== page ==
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Countering Terrorist Financing

The practitioner’s point of view

Edited By Mark Pieth, Daniel Thelesklaf and Radha Ivory

Terrorists need money to commit acts of violence and sustain their operations. Measures to combat terrorism therefore aim to prevent terrorists from raising, moving and using funds or other assets. The effectiveness – and the fairness – of these measures were considered at the second ‘Giessbach’ seminar on counter-terrorist financing (CTF) organised by the Basel Institute on Governance in October 2008.
This book contains essays presented at the seminar written by practitioners and academics with extensive experience in the field of CTF. The authors offer a diversity of views on the domestic, regional and international initiatives aimed at detecting terrorist funds in the financial system, preventing terrorists from moving their money via alternative financial channels and facilitating the recovery of terrorist assets. The editors conclude with in-sights into the ongoing challenge of making CTF measures both effective and legally sustainable in the lead-up to Giessbach III in December 2009.

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Acknowledgements xvii

Extract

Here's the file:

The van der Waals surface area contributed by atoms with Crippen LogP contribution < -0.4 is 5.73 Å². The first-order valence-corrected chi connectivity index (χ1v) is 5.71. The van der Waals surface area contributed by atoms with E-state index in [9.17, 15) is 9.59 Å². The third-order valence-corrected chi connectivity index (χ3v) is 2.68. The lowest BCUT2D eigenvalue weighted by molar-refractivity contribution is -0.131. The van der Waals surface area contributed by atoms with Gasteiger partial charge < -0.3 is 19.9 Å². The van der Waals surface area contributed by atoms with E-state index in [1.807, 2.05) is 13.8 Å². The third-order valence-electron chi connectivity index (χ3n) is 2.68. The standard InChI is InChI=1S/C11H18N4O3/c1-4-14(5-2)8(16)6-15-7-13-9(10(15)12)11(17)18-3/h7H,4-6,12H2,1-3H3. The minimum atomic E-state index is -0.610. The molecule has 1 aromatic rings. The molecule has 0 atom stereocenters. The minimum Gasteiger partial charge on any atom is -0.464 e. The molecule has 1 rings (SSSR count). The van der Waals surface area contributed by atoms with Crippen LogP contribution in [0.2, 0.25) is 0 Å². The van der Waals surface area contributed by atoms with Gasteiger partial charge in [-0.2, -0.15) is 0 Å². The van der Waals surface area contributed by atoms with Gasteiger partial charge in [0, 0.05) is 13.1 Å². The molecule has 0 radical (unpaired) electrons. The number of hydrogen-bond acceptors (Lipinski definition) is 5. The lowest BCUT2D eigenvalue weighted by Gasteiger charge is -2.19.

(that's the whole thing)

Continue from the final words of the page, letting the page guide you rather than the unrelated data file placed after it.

MARK PIETH / DANIEL THELESKLAF / RADHA IVORY Acknowledgements We would like to extend our warm thanks to the authors for their ex- pert contributions. Without their generous assistance, this book would not have been ready for the 17th Plenary of the Egmont Group in May 2009 in Doha, Qatar. The dedicated work of Nina Schild and Katrin Aegler from the Basel Institute on Governance was equally crucial to finalising this unique publication. We would also like to express our gratitude to the co-sponsors of the International Seminar on Combating Terrorist Financing in Davos, Switzerland, in October 2008 (Giessbach II). The seminar received important contributions from such organisations as the Council of Europe, the OSCE and the IMF, as well as significant financial sup- port of World-Check, Netbreeze, Cellent and IMPAQ. Further, the Basel Institute on Governance would not be able to oper- ate without funding from the Swiss Agency for Development and Cooperation (SDC), the Government of Liechtenstein and the United Kingdom’s Department for International Development (DFID). Mark Pieth Daniel Thelesklaf Radha Ivory Basel Institute on Governance

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